It is necessary for people in Maryland to undergo surgery for a variety of reasons. While patients are likely aware that there is some degree of risk in any surgery, they are hopeful that all things go as planned and that their condition is improved. They most likely do not expect that a surgery will result in more pain. One out-of-state woman claims that her surgery actually caused her more problems due to medical malpractice. A jury recently agreed.
Because of complications suffered when she gave birth to her second child in 2009, she underwent surgery in 2008 to repair muscle damage. Unfortunately, the woman and her husband — both plaintiffs in the lawsuit against the doctor who performed the surgery and a nurse practitioner, among others — claim that medical care providers were negligent both during the surgery and afterward. The woman now suffers from nerve damage, a condition that will likely affect her for the rest of her life.
A doctor testified that the defendants in the case did not provide an acceptable standard of care. In fact, the woman returned to the doctor approximately two weeks after the surgery due to an abscess. While an antibiotic was prescribed, the abscess was not drained. Over the course of approximately two months following the surgery, the woman claims that she called the doctor 19 times and visited the office seven times, and she apparently did not receive adequate treatment. A different doctor performed surgery four days after seeing her in September, and before the end of the year, she had undergone three more surgeries.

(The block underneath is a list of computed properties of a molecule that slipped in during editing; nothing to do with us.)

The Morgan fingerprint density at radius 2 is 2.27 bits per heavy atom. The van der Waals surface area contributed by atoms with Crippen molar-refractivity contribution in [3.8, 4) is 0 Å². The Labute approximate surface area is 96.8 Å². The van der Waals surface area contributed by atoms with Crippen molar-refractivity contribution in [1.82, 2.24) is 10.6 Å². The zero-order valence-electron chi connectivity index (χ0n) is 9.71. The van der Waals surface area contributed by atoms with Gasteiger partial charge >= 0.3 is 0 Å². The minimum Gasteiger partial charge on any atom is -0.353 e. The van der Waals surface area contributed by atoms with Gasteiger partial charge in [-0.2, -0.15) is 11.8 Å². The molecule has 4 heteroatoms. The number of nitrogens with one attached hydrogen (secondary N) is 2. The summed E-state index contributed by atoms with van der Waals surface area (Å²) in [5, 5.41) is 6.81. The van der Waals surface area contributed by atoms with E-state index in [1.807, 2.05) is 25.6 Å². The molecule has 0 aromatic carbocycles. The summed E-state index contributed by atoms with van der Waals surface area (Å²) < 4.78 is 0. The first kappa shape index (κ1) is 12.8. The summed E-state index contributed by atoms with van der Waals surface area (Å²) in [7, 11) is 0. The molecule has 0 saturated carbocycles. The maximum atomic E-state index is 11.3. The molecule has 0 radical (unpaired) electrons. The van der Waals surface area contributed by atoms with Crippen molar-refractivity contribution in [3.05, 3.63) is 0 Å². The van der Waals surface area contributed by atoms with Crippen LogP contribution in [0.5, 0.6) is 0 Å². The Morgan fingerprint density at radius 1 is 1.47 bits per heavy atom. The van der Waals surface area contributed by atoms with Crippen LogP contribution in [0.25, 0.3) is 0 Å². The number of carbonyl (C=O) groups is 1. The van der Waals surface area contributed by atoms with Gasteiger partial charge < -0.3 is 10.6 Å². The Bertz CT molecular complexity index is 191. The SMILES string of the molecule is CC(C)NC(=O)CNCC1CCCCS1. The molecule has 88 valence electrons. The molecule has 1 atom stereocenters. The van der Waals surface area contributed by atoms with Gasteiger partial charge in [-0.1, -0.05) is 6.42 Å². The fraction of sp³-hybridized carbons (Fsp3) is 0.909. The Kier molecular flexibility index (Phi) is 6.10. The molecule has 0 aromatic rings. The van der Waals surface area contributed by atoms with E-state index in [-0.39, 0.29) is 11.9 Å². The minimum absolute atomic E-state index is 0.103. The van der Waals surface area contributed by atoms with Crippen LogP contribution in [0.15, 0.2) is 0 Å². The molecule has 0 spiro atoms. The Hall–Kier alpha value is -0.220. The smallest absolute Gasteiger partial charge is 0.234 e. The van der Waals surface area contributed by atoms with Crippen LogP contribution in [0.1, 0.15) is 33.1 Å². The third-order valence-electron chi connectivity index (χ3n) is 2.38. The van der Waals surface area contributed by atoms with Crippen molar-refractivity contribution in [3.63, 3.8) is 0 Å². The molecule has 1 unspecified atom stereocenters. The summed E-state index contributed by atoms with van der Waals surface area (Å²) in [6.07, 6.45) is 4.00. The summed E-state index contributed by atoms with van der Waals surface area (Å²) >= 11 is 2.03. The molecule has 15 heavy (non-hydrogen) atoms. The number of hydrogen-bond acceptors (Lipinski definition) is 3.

A jury recently agreed with her medical malpractice claims, awarding her and her husband $1.75 million. That verdict is expected to be appealed. Unfortunately, this woman is not alone in her suffering due to a medical care provider’s negligence. Many people in Maryland have suffered, some even facing the loss of a loved one due to these acts. Seeking legal recourse in a civil court could not only result in an award of monetary damages, but it could also protect the next patient.
Source: timesunion.com, “$1.75M award in malpractice suit“, Robert Gavin, Nov. 22, 2014